Margaret Woodward: Air War Commander
The air war over Libya is being commanded by a woman, Thomas Ricks points out:
This is the general overseeing the American part of the air campaign in Libya. Air Force Maj. Gen. Margaret Woodward, commander of the 17th Air Force, based in Germany, seems to be an expert in refueling and mobility, which is probably why she was picked for Africa Command, whose planners likely expected the command mainly to be doing humanitarian relief missions. Instead she is overseeing airstrikes by B-2 bombers, F-15E fighter/bombers, and F-16 CJ jammers.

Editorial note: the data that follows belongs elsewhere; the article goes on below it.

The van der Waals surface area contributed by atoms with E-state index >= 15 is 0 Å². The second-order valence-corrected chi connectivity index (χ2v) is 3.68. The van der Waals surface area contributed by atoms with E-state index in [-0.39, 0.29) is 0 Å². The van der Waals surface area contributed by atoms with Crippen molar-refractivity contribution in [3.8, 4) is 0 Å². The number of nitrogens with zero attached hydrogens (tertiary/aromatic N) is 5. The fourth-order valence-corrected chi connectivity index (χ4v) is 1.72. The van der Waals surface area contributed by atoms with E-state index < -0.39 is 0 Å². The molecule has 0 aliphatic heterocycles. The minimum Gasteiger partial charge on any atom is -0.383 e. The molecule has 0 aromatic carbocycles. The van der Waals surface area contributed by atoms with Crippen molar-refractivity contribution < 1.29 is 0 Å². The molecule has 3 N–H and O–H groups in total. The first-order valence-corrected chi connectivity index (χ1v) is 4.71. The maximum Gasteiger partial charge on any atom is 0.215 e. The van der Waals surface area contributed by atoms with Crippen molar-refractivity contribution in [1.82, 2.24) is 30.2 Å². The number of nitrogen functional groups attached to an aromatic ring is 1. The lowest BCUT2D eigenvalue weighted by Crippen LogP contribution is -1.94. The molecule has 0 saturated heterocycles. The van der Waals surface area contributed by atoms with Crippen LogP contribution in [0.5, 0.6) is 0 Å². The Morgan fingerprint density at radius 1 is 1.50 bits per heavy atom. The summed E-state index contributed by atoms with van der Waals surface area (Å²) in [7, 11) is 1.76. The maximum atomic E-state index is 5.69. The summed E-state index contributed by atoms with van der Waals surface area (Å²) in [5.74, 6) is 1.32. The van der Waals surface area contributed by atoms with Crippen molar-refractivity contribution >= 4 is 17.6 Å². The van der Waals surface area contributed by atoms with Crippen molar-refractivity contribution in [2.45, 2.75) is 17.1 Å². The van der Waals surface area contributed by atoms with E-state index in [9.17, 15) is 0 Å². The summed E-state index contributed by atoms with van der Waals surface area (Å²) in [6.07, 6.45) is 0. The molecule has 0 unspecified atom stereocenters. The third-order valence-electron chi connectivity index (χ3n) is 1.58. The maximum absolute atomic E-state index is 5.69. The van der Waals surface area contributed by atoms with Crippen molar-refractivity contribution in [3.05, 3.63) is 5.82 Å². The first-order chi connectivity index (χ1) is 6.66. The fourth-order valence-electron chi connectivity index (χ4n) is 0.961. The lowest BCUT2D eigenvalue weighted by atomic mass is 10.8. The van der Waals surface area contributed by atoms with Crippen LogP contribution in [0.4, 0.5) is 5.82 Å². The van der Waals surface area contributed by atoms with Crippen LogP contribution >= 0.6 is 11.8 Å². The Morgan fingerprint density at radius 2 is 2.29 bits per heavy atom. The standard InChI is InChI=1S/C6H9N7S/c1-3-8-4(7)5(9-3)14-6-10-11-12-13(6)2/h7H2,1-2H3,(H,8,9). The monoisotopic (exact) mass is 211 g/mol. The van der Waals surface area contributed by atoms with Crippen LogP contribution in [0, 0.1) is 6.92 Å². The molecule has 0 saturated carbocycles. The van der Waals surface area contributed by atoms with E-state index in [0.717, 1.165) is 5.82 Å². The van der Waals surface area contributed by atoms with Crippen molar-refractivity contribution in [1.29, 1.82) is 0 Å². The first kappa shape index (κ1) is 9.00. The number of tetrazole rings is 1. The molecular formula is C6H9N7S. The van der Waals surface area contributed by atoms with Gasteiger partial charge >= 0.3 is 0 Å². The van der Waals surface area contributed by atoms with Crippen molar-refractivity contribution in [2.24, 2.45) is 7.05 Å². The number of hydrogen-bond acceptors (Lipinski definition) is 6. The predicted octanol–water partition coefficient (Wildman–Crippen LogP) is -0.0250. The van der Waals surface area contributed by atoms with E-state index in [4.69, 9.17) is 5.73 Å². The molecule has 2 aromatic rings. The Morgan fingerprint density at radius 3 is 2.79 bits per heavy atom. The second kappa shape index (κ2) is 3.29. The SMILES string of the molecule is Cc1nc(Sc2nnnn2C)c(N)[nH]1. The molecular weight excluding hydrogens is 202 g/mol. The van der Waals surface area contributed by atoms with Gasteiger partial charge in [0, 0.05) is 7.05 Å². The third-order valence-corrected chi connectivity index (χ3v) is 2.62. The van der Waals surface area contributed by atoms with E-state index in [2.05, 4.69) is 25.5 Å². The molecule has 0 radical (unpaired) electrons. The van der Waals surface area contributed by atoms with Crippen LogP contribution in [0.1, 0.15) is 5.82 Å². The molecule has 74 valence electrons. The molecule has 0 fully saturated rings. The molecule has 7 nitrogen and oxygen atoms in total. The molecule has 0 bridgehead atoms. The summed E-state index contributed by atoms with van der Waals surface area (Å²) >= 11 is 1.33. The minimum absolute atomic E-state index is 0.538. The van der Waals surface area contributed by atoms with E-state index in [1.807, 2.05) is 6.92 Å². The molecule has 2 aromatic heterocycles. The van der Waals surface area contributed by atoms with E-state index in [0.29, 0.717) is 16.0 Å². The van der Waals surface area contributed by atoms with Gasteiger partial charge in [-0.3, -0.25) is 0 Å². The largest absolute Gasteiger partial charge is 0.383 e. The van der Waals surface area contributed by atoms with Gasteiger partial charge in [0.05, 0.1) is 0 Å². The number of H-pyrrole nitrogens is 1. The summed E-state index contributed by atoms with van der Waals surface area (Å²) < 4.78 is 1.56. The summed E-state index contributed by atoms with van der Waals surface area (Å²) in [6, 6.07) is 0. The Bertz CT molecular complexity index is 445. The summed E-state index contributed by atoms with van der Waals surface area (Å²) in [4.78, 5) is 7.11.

To my knowledge, this is the first time a woman has ever overseen an air campaign.
This was inevitable, as woman are allowed to fill more roles in the armed forces. But Ricks is likely right: No one figured she’d actually be doing this when she was sent to AFRICOM.
In thinking how far we’ve come, I’m again reminded of a long-ago Bill Murray bit on “Saturday Night Live.” We were re-instituting registration for the Selective Service and, this being the era of the ERA, some were proposing making women sign up, too. (It ultimately never happened.) Murray allowed that it was a swell idea and that, in fact, we should draft only women. That way, if we got into war with the Soviets and lost, we could rub their noses in their getting beaten by “a bunch of women.” Conversely, if we lost, we could just say, “Big deal. So you beat a bunch of women.”